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Vulnerable Today, Hacked Tomorrow: How a Lack of OT Cybersecurity Affects Critical Infrastructure

Vulnerable Today, Hacked Tomorrow: How a Lack of OT Cybersecurity Affects Critical Infrastructure

By Ian Bramson, Global Head of Industrial Cybersecurity at ABS Group

Did you know almost 50% of ICS (Industrial Control Systems) organizations don’t have dedicated 24/7 security to manage Operational Technology (OT) incidents should a cyber event occur? While this fact may not be common knowledge to organizations, hackers have been readily exploiting this gap, as seen in incidents such as the Colonial Pipeline shutdown or the Oldsmar, Florida water treatment plant breach. Adversaries have learned that targeting ICS can result in quicker and higher payouts because of the potential to disrupt operations, prompting threat actors to focus on ICS targets. Ransomware attacks have proven very effective for OT systems just as with IT systems and are now being used as a weapon in international politics. As the conflict between Russia and Ukraine continues, adversaries are looking to gain real-world advantages from these kinds of cyberattacks. The pro-Russia hacking group Conti recently released a statement stating, “We are going to use all of our possible resources to strike back at the critical infrastructure of an enemy.” This should be a warning bell for any organization involved in critical infrastructure to be on high alert and consider themselves a potential target. All of this begs the question: are organizations prepared to detect and respond to a cyber attack on their OT systems?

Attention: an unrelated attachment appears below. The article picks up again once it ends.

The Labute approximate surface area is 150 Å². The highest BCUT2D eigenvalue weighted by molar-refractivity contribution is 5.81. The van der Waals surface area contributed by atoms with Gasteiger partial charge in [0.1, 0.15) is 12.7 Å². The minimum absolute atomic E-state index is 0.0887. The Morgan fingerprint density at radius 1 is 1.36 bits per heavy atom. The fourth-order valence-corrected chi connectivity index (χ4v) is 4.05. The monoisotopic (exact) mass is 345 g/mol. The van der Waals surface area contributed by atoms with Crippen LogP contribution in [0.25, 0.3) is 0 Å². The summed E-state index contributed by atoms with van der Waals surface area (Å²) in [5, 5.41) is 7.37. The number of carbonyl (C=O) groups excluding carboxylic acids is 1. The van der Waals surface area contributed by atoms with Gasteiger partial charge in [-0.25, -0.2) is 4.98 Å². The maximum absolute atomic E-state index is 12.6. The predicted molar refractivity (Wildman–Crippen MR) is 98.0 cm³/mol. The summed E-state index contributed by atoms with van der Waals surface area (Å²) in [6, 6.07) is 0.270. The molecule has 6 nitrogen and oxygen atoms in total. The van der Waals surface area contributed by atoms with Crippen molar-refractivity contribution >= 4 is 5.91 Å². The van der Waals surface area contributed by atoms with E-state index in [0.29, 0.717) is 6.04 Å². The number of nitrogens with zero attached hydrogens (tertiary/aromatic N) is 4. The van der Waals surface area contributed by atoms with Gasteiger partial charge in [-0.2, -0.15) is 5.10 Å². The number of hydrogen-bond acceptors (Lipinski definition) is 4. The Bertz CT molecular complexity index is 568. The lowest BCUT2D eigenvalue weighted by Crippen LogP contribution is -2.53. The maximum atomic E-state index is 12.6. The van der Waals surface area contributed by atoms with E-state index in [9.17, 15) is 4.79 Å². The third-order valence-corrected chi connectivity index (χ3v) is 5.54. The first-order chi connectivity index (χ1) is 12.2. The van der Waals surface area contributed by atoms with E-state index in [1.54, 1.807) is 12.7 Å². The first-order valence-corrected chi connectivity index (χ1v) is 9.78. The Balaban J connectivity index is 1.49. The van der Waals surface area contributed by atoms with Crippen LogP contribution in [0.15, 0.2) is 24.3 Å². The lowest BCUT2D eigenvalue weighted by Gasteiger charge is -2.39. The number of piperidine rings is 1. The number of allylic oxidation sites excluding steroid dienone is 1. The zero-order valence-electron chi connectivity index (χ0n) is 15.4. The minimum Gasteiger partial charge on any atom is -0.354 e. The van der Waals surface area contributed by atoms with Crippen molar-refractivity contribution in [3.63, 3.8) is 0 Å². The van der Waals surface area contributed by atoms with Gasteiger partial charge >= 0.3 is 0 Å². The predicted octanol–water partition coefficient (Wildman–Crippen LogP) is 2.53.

New SANS report highlights lack of preparedness